"Ikiru" and "Death by Hanging" are more Western in their approach. Even Ray has half his moorings in the West. "Boonmee" is a mixture of belief in transmigration, as well as the kind of experiences researched by Elizabeth Kubler Ross of the Univ of Chicago. It has lots of pretty, psychedelic images and somewhere he reminded me of that horrifying Shyamalan movie, The Sixth Sense.

Nathanael Hood said...

Well...Kurosawa and Oshima were more Western in their film school training and therefore their films were more Western...kinda sorta.

But they were still operating from an Eastern idiom that I think can't be ignored.

S. M. Rana said...

I guess everything's kinda mixed up..compartments like east and west are evaporating, and everything has to stand on it's own legs..your own blog is proof ..a truly intercontinental spectrum of film..

Jack L said...

Excellent review, I've been interested in seeing this ever since it won at Cannes but I have been unable to find it anywhere near me, I hope I get to see it someday though...

kaist455 said...

This is calm, slow, and beautiful movie. However, it may sound strange, I was distantly absorbed in the movie. Despite the images that held my gaze, there is no story and character for us to hold on. In fact, even if you shuffle the scenes randomly, that will not make much difference.

Surely, there are several good scenes in the movie, and I still remember them, but I do not particularly love the movie. I respect the director's intention, but it does not move to reach my heart.

Nathanael Hood said...

kaist455: I completely agree. I have no problem with slow movies...if they have an intention. For example, I adore Robert Bresson's work. They're slow and methodological films...but they are always trying to prove something or say something...

Boonmee does neither.

It just...is.

Nathanael Hood said...

Yo, Rana.

I have a proposition.

How about we both try and watch every Palme d'Or winner?

S. M. Rana said...

@kaist455:Exactly. But it's better than Blissfully Yours, another movie by him which I saw. It's an above average kind of film on an unusual theme with some pretty camera work. The Golden Palm doesn't seem a reliable hallmark of greatness. It's general atmosphere of death as a murky, sordid and abhorrent affair affair reminds me of Shyamalan--something malodorous and sickly. The catheter is an apt symbol for the tone of the film.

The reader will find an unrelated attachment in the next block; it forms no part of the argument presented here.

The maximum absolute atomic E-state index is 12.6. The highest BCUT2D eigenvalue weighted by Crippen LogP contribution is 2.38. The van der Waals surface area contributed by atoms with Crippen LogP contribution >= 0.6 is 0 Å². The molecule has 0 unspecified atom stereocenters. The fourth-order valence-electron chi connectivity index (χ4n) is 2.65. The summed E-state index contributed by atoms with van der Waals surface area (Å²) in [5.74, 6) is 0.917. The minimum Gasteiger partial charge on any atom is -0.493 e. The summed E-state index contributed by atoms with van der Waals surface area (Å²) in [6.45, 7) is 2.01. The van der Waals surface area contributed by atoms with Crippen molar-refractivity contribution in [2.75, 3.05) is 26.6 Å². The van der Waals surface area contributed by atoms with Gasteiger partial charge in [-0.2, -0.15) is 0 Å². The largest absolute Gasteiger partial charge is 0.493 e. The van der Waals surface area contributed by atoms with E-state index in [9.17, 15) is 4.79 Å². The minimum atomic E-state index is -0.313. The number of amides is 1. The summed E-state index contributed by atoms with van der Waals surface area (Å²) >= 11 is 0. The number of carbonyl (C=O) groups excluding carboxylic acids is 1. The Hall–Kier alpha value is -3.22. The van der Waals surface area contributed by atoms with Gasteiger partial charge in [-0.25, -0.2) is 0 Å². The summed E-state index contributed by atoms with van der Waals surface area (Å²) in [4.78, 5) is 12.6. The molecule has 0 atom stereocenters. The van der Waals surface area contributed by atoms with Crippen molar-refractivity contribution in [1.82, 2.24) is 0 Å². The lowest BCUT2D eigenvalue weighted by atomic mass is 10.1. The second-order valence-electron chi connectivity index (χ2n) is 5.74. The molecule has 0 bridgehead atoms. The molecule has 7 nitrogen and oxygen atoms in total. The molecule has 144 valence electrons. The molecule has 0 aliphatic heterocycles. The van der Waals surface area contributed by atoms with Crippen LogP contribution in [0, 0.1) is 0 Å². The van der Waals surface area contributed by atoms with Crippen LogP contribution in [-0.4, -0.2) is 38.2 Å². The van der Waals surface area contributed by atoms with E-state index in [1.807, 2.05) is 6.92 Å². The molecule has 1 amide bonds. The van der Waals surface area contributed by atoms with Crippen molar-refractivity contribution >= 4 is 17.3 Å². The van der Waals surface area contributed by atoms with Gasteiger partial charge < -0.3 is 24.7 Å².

S. M. Rana said...

@Nat: That's tough, 'cause I may have to gradually taper down my viewing..

The woods are lovely, dark, and deep,
But I have promises to keep,
And miles to go before I sleep,
And miles to go before I sleep.

S. M. Rana said...

@Jack L: It's a sad, sad film; a slow film and a pretty film, but not a great film, not a soul shaking one nor a hope inspiring one. It's a talented youngster's reverie on death, sentimental, glorificational and decorative.

I would suggest you to see it, prepared for the slowness.

S. M. Rana said...

A philosopher says: "First study death, then study other things." Maybe Weera did just that.

Nathanael Hood said...

Well...it's just an idea.

As for the nature of the Palme...

I think that Boonmee won because of political reasons. At the time of the festival, Thailand was undergoing major political upheaval. The director literally had to smuggle the film out of his country so it could play at Cannes. Usually, if a filmmaker has to go to such lengths, the Palme is guaranteed.

It's widely considered that "Taste of Cherry" won the Palme because the director also had to smuggle the film out of Iran.

S. M. Rana said...

@Nat: You may be right. Politics is the hallmark of decisions by committees, specially when votes are to be cast.

Nathanael Hood said...

True...but believe it or not...I kinda believe in the power of the Palme. The Palme d'Or has frequently been given to some of the greatest films ever made. So, even though it may be political, I still respect and love it.

That being said, I hope next year's pick is more...guided.

I was about to complain that it's been almost a decade since an American film won the Palme (I'm a patriot at heart)...but then I realized that India has NEVER won the Palme...

This needs to be fixed...

S. M. Rana said...

@ Nat:Well, I have no plans to go into movies whole hog, so the onus falls on you!!